At the outset, let's be perfectly clear:
There definitely are several categories of agreements that must be reduced to writing in order to be enforceable under New York law, such as contracts for services that cannot be completed within one year, or, in most contexts, contracts pertaining to real estate. (For more on this topic, you may wish to download the free guide to NY breach of contract cases, "When You Don't Have a Written Agreement").
HOWEVER, contrary to popular belief, a partnership isn't one of them;
In fact, New York's courts have explicitly held that partnership agreements may be oral.
Why Partnership Agreements Need Not Be Written
As a New York County trial court noted in Vilkelis v. Holmes:
"Whether a partnership status is enjoyed turns on various factors, including sharing in profits and losses, exercising joint control over the business and making a capital investment and possessing an ownership interest in the partnership. M.I.F. Securities Co. v. R.C. Stamm & Co., 94 AD2d 211, 214 (1st Dept 1983). A partnership agreement may be oral. Missan v. Schoenfeld, 95 AD2d 198, 208 (1st Dept 1983) ...
An oral agreement to form a partnership for an indefinite period creates a partnership at will and is not barred by the statute of frauds. Prince v. O'Brien, 234 AD2d 12 (1st Dept 1996)."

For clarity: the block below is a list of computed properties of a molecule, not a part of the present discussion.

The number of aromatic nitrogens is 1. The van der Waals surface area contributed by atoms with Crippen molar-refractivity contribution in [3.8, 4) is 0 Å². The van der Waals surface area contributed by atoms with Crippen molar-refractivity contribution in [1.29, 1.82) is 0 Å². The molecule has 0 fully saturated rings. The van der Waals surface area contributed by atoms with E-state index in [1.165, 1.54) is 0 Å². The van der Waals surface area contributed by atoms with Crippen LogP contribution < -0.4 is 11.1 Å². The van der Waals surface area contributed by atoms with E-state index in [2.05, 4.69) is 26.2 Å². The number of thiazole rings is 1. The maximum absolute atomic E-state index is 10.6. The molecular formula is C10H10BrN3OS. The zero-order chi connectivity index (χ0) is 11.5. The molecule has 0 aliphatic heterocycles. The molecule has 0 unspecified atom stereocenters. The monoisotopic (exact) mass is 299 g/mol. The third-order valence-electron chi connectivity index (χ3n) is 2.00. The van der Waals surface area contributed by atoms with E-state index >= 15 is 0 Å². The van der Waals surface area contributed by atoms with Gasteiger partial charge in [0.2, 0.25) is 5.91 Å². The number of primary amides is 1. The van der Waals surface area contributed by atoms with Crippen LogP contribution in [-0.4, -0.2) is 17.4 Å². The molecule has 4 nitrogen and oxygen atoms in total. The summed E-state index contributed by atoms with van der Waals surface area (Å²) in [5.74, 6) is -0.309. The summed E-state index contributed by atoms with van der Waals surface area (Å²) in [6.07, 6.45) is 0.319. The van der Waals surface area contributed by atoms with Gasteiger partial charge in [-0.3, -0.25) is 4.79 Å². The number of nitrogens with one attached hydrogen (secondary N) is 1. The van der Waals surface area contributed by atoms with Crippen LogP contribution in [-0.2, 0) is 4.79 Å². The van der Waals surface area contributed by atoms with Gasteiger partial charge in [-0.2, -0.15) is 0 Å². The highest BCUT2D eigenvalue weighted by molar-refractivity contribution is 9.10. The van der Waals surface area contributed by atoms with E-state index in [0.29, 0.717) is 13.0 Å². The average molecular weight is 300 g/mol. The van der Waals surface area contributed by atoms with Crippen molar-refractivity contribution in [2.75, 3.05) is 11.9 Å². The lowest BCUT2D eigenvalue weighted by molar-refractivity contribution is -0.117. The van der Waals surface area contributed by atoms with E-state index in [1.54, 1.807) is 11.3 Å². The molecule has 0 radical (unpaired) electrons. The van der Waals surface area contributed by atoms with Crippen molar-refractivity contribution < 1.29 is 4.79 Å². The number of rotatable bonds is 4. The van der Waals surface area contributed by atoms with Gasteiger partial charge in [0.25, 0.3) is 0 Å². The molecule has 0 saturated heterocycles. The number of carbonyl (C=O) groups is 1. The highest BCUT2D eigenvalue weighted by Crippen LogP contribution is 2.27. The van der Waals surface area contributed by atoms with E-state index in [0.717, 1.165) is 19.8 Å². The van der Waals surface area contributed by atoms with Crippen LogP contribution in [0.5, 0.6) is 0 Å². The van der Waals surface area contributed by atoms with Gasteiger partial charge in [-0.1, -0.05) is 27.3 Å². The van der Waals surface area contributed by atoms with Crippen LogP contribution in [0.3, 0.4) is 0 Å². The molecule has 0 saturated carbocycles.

A Few Words of Caution
If you're in the position of trying to recover your fair share of an unwritten partnership that went bad, the above information - while welcome - isn't in and of itself cause for celebration.
The reason is two-fold:
- "A party claiming the existence of an oral partnership bears the burden of proving the indica of such a relationship." F & K Supply, Inc. v. Willowbrook Development Co., 304 AD2d 918, 920 (3rd Dept 2003). In other words, as the plaintiff, you still have the burden of actually proving that a partnership existed (and absent a writing, it may be quite challenging to establish the terms that the parties had supposedly agreed upon); and,
- "Partnerships of will are subject to dissolution at any time by any partner." Sanley Co. v. Louis, 197 AD2d 412, 413 (1st Dept 1993). In other words, even if you had a partnership agreement, absent a writing memorializing how disputes were to be handled, any one retains the right to dissolve it at their respective whim.